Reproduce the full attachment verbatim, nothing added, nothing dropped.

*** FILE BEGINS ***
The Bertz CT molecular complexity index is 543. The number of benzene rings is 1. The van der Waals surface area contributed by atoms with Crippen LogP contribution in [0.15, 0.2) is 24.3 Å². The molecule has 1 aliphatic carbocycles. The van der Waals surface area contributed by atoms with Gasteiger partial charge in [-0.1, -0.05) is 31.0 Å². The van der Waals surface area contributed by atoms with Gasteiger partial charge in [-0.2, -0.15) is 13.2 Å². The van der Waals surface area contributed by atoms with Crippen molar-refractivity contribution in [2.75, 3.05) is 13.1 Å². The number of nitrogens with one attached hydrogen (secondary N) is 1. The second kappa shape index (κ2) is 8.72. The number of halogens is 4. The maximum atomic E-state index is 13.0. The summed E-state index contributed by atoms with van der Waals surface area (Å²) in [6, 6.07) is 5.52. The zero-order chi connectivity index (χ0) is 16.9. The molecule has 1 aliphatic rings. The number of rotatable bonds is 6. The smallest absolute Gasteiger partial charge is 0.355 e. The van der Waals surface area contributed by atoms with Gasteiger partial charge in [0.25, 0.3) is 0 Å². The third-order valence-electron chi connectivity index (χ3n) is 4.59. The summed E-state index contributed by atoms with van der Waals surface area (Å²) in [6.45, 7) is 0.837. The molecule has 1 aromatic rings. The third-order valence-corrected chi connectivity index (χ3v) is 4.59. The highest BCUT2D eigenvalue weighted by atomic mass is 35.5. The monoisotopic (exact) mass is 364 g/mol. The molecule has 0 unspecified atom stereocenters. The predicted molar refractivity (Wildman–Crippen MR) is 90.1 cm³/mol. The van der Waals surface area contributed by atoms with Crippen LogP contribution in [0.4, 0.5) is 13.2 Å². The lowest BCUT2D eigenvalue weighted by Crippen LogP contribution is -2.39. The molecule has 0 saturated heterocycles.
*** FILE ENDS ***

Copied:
The Bertz CT molecular complexity index is 543. The number of benzene rings is 1. The van der Waals surface area contributed by atoms with Crippen LogP contribution in [0.15, 0.2) is 24.3 Å². The molecule has 1 aliphatic carbocycles. The van der Waals surface area contributed by atoms with Gasteiger partial charge in [-0.1, -0.05) is 31.0 Å². The van der Waals surface area contributed by atoms with Gasteiger partial charge in [-0.2, -0.15) is 13.2 Å². The van der Waals surface area contributed by atoms with Crippen molar-refractivity contribution in [2.75, 3.05) is 13.1 Å². The number of nitrogens with one attached hydrogen (secondary N) is 1. The second kappa shape index (κ2) is 8.72. The number of halogens is 4. The maximum atomic E-state index is 13.0. The summed E-state index contributed by atoms with van der Waals surface area (Å²) in [6, 6.07) is 5.52. The zero-order chi connectivity index (χ0) is 16.9. The molecule has 1 aliphatic rings. The number of rotatable bonds is 6. The smallest absolute Gasteiger partial charge is 0.355 e. The van der Waals surface area contributed by atoms with Gasteiger partial charge in [0.25, 0.3) is 0 Å². The third-order valence-electron chi connectivity index (χ3n) is 4.59. The summed E-state index contributed by atoms with van der Waals surface area (Å²) in [6.45, 7) is 0.837. The molecule has 1 aromatic rings. The third-order valence-corrected chi connectivity index (χ3v) is 4.59. The highest BCUT2D eigenvalue weighted by atomic mass is 35.5. The monoisotopic (exact) mass is 364 g/mol. The molecule has 0 unspecified atom stereocenters. The predicted molar refractivity (Wildman–Crippen MR) is 90.1 cm³/mol. The van der Waals surface area contributed by atoms with Crippen LogP contribution in [0.4, 0.5) is 13.2 Å². The lowest BCUT2D eigenvalue weighted by Crippen LogP contribution is -2.39. The molecule has 0 saturated heterocycles.